The Phnom Penh Post
Firm to plant 10M eucalyptus trees in Kratie, Stung Treng
THINK Biotech (Cambodia) Co Ltd plans to plant 10 million eucalyptus trees on nearly 10,000ha in Kratie and Stung Treng provinces from May to August this year and is also looking for partners to plant more trees, according to the company’s report seen by the The Post on May 24.
Think Biotech director Lu Chu Chang said the 10 million trees on 8,500ha is part of the first phase of the project, which is scheduled for completion in 2025, when about 100 million to 120 million trees on 100,000ha are expected.
“The company has increased the number of trees planted in 2021 to 10 million and will increase numbers next year to meet market demand for timber in Cambodia’s wood processing industry, where there is great demand, especially in the construction sector,” Chu Chang said.
According to Chu Chang, from 2018 to 2020, the company had already planted about 3.6 million trees.
He said more than 5,000ha of 34,000ha had been used, and the company has been granted the rights to state-degraded forest land in the Boeung Char Rehabilitation and Dissemination Stations in Kratie and Stung Treng provinces.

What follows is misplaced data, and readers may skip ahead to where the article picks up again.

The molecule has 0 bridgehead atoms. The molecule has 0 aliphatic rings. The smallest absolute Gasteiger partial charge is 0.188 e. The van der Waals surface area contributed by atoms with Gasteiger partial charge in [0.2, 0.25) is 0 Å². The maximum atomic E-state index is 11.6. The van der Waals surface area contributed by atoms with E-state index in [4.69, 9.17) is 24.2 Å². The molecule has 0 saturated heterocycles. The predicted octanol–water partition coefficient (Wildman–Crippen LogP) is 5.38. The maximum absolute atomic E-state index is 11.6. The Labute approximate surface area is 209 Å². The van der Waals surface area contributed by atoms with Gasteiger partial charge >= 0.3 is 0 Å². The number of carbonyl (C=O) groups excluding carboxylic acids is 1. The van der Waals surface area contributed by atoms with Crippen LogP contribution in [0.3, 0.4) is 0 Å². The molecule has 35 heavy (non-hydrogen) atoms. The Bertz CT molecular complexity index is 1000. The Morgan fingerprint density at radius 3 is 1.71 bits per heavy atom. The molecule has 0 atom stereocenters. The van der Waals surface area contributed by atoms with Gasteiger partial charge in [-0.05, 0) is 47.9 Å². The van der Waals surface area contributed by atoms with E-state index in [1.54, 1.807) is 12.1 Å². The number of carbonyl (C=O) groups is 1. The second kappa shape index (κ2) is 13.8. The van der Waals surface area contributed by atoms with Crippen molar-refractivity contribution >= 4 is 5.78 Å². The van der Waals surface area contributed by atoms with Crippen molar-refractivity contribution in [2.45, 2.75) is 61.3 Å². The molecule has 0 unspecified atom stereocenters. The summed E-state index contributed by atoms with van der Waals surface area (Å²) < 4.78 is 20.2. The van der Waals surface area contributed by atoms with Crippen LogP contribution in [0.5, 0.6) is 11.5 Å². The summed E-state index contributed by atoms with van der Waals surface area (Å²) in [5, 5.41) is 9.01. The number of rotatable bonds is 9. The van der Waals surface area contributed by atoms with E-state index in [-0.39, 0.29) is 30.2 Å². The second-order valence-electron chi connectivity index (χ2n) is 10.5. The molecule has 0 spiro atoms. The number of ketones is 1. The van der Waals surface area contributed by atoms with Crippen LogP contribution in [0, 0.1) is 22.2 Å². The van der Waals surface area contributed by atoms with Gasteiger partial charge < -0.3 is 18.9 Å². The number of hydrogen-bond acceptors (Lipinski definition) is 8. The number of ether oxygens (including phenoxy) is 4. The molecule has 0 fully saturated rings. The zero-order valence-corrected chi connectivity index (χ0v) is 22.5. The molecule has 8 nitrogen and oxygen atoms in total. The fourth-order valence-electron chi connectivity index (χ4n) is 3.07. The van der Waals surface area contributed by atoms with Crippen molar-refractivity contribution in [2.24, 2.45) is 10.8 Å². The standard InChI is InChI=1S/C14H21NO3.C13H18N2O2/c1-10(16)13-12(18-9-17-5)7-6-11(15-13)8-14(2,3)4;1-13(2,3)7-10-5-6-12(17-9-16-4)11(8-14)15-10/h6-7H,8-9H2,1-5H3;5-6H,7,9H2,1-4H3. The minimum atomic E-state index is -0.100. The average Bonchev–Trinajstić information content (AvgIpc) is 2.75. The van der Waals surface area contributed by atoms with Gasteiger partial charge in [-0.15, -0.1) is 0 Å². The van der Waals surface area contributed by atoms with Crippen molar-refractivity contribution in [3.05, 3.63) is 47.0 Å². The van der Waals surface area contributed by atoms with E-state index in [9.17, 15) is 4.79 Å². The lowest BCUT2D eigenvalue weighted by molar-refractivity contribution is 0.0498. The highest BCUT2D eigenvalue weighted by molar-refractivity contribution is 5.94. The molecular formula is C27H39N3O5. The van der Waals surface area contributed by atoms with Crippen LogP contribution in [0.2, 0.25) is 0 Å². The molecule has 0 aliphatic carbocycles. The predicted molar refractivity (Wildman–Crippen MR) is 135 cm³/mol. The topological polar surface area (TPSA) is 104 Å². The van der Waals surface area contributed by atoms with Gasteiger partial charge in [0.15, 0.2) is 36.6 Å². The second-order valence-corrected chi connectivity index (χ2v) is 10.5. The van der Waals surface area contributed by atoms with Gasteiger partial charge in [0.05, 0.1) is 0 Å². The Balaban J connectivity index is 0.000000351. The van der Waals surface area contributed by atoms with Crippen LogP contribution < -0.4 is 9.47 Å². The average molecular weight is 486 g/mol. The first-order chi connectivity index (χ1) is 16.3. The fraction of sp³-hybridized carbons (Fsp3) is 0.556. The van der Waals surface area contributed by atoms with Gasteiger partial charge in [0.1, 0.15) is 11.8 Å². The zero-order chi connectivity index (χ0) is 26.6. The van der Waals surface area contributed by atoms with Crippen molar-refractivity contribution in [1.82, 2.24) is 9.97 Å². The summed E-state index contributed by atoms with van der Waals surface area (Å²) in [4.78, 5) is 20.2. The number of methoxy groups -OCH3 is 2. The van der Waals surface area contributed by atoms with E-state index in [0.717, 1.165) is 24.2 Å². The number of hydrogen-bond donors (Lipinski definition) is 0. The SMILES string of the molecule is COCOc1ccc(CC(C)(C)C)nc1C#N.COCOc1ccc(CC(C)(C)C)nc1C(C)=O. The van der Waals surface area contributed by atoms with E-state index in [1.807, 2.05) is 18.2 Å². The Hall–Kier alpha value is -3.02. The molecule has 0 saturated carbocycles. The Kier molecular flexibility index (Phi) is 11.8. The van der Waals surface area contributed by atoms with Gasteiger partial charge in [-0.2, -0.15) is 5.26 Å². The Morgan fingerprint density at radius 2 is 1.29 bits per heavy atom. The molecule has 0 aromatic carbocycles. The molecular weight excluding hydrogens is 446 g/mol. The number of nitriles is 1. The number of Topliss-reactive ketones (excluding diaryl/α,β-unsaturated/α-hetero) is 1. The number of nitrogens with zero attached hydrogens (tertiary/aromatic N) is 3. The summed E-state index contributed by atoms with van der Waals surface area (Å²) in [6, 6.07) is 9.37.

The company, Chu Chang said, has been working with Cambodia’s wood processing industry to develop tree plantations. The company is now trying to discuss with local communities in the area who have unused land to plant seedlings and work in partnership to create jobs.
Ministry of Environment spokesman Neth Pheaktra said the government had been promoting more investment in plantations to increase forest cover and create sustainable wood usage.
“The advantage of plantations is that they process wood from root to tip, and it also contributes to the creation of green cover and plays an important role in replacing the use of native trees,” he said.
According to Pheaktra, tree plantations in Cambodia will help reduce the import of processed wood from abroad and create a sustainable domestic source of wood as natural resources play an important role in preserving the planet’s ecosystem.
However, Chea Chamroeun, president of the NGO Save Environment and Agriculture, said on May 25 that planting trees could not protect the environment as fully grown eucalyptus trees would be cut down for use. The trees also cause serious damage to soil quality.
“Where eucalyptus trees have been planted, there has been no new sustainable growth, and planting them has not been economically viable. It has affected the future of the agricultural economy,” he said.
Pheaktra disagreed, saying eucalyptus trees were not detrimental to the land.
“Experts have confirmed that there is no problem,” he said.